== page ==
The diamond-shaped wood lattice serving as my foothold groaned softly as I maneuvered my cell phone out of my back pocket. There were probably bugs galore in that ivy, and I didn’t even want to think about bigger, hairier creatures that might also be present. My biggest concern was whether the chipped, splintering strips could hold 116 pounds of prying teenage girl long enough for me to get what I came for.

   All I could see of Greggie-George and Mystery Blond were their heads on the armrest of the couch, eyes closed, mouths sealed together, oblivious to the television and me, their captive audience. My lips tightened and the desire to punch him, or bang on the window and give him the finger, flared up inside me. I didn’t do either of those things, of course. Instead, I angled my phone toward the two of them kissing like they were going for the gold in the make-out Olympics and snapped a picture.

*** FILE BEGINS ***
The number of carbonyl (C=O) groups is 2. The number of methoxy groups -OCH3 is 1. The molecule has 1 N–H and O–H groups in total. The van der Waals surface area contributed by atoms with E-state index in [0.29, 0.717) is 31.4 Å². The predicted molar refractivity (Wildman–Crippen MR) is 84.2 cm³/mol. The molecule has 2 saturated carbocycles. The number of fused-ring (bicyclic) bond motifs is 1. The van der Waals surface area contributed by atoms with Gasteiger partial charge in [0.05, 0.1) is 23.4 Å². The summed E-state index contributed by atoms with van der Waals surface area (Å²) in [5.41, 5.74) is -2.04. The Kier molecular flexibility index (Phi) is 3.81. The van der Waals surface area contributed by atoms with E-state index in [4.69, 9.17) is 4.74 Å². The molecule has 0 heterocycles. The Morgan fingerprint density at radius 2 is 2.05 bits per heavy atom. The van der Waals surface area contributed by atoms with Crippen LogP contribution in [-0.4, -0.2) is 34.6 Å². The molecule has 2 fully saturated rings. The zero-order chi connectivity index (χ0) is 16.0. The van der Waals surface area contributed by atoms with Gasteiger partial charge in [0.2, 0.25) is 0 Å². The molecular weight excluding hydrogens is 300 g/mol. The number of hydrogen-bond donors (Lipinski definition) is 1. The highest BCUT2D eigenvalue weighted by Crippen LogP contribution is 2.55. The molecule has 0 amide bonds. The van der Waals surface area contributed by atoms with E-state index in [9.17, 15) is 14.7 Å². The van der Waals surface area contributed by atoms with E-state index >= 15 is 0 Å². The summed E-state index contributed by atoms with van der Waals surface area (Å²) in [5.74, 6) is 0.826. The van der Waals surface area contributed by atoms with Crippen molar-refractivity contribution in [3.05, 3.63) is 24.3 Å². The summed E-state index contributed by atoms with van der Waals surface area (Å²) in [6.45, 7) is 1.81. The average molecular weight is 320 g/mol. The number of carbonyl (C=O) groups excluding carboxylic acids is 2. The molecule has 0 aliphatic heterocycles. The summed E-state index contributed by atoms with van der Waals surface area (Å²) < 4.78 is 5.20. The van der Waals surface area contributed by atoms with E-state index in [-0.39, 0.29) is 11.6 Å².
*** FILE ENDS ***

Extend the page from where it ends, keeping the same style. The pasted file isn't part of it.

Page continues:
And realized too late that I hadn’t turned off the flash.

   Greggie-George’s dumbfounded face shot up over the back of the couch. It was the last thing I saw before I gasped and ducked to the side of the window—and before my cell phone slipped out of my hand, landing below with a rustle and a smack.

   “Shit!” I hissed.

   “What was that?” Mystery Blond’s muffled voice came from inside the house.

   “Probably nothing,” he replied. “Maybe it’s your stupid cat.”

   “Go check. What if there’s a raccoon in the yard and Mozart ends up with rabies?”

   Shit! Shit! Shit!